We are excited to share this Hungarian pickles recipe, along with a fascinating tale by author Jill Culiner. You can read more about her below.
No pickles could be as wonderful as those my grandmother made. I was a devoted fan, and luckily I don’t have a sweet tooth. You can eat all the pickles and sauerkraut you want and never put on a pound.
Unfortunately, back in my younger days, I was too smug and too silly to find out exactly how she made them, and most of the pickles I’ve since encountered have been made with vinegar, so they just weren’t right.
When I lived in Germany, I did find the equal of those my grandmother made, as well as whole heads of pickled cabbage: both, stocked in big wooden barrels, were sold on the market in Munich.
However, this was some time ago, and I left Germany in 1992. After that, my pickle frustration was hard to bear. Until I moved to Hungary.
Finding old world Hungarian pickles
There I was, living in a small village in the east of the country. I couldn’t speak a word of the language, and I knew nothing about the culture, but I couldn’t help noticing the large, cloudy-looking jars that, in late summer and early autumn, were placed on sunny window ledges. And…they looked like they were filled with pickles. Really? Was it possible?
It was my new friend Klarika who cleared up the mystery (with much sign language, pidgin Hungarian mixed with pidgin English and pidgin German). I can guarantee that the pickles, pickled cabbage and sauerkraut that results from this old recipe are a real treat.
“I’ll never miss my grandmother’s old country pickles again because I can make them myself.“
Hungarian pickles: Here’s how to go about it
For one large mason jar, take a batch of pickling cucumbers — not eating cucumbers . Slice them lengthwise twice (an X shape) without detaching them from the base. Pack them tightly into the jar. Add lots of fresh dill, several whole fresh garlic cloves, whole black peppercorns, and some juniper berries.
If you like them a bit spicy, you can also add a few tiny dried red peppers. I even add some fresh ginger for that extra tang. Now you have to add the salt and water, but since these pickles are fermented, it’s best to use bottled water: the chemicals in tap water might slow down fermentation. If you don’t have bottled water, let tap water stand overnight so the chemicals evaporate.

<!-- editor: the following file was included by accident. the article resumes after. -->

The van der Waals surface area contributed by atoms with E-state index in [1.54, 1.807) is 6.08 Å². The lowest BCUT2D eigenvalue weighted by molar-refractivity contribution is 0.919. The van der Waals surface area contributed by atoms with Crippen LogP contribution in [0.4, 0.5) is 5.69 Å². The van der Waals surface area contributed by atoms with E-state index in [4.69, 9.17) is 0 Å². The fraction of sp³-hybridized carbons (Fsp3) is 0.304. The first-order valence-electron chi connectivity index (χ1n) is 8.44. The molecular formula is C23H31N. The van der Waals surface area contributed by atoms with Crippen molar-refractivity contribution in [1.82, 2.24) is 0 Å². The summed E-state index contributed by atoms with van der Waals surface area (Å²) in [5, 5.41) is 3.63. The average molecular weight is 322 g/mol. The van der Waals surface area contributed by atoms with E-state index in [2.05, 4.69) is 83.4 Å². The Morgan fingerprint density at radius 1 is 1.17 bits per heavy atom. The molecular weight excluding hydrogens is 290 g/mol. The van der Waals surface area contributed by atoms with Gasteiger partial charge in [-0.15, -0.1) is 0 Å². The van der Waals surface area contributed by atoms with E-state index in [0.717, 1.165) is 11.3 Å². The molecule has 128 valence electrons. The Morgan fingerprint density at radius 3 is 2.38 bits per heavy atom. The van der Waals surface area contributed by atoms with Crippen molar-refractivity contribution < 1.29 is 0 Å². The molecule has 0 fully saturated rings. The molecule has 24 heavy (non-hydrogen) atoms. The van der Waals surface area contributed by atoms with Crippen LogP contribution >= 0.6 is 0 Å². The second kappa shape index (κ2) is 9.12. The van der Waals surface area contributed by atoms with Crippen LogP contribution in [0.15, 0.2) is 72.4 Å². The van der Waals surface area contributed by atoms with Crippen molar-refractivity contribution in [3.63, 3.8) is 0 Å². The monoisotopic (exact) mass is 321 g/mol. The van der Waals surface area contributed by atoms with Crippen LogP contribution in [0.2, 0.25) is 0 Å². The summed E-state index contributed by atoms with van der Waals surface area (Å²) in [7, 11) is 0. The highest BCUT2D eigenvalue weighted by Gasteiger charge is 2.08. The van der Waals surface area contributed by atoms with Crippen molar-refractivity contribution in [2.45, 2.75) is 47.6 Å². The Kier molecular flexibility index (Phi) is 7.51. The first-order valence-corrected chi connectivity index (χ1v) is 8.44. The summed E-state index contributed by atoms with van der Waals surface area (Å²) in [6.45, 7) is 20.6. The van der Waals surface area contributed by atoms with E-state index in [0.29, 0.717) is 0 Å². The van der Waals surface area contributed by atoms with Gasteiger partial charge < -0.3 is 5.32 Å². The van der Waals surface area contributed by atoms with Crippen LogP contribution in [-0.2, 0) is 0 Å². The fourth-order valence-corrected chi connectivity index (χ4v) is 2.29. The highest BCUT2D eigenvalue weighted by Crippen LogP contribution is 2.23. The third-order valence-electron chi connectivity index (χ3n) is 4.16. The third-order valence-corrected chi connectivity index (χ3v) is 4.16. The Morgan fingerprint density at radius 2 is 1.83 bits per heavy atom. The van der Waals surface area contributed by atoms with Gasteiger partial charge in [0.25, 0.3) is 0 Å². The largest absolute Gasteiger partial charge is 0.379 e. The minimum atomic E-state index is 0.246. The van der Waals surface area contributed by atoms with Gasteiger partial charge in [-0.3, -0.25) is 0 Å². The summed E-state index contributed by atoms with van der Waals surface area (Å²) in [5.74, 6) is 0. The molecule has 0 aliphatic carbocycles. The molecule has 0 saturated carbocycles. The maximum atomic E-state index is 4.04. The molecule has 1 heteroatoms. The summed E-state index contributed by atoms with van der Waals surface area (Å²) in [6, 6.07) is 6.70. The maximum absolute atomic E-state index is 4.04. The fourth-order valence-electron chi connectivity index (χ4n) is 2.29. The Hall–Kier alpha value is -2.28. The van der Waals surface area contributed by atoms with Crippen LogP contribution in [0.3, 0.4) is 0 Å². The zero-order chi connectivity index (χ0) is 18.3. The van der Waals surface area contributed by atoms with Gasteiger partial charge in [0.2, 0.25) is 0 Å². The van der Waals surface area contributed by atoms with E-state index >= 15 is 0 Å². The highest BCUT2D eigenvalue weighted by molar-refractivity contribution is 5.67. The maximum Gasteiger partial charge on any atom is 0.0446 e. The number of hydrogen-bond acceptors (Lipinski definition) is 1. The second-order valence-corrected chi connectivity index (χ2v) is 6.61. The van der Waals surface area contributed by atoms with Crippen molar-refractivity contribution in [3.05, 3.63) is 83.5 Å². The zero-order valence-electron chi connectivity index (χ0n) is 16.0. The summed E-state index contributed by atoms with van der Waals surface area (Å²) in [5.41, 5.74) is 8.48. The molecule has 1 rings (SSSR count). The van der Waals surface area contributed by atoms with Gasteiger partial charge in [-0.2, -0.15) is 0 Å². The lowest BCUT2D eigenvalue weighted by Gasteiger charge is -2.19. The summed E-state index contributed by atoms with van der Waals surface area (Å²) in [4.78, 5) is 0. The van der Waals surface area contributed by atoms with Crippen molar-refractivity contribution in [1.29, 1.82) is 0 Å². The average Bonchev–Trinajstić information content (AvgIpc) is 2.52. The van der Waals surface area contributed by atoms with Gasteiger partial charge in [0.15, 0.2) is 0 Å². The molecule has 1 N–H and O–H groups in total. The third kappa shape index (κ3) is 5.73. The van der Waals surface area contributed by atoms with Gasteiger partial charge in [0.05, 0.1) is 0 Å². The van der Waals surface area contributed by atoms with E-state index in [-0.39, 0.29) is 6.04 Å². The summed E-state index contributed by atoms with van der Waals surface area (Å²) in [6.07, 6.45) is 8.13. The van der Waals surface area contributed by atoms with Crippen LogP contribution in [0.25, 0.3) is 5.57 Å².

Heat enough water to dissolve around two heaping tablespoons of kosher salt. Then add this to enough water to completely cover the pickles. In fact, you might even have to add more salt — yes, I know this isn’t a precise way of going about it, but just taste the water. It should be as nice and salty as the sea but not too horribly salty. That means approximately one tablespoon of salt to two cups of water.
If you have more dill, top the pickles with it, and here’s the most important part…push it all down with a chunk of good yeasty bread (rye bread or any natural crusty bread, not soft sandwich bread which will just turn into mush.) When the bread is also covered by the salty water (weigh it down with a plate or cup if you have to), cover the jar either with a piece of cloth held in place by string or an elastic band, or put the lid down loosely so that any gas can escape.
Use the sun in fermenting Hungarian pickles
Put your jar in the sun — this is strictly Hungarian. In other countries, fermented pickles are kept in a dark place, but I’ve always had success with this method.
It should start getting cloudy with little bubbles after the second day. That’s fine, because it means the fermentation process has begun. Keep checking that this is happening.
If you’re doing this inside your house, it’s best to put a plate underneath because the liquid will start seeping out. Taste your brine from time to time: it has to stay salty! If it doesn’t, add more salt — salt keeps nasty bacteria away. Depending on the weather, do start tasting the pickles after the third day. You don’t want them to get mushy.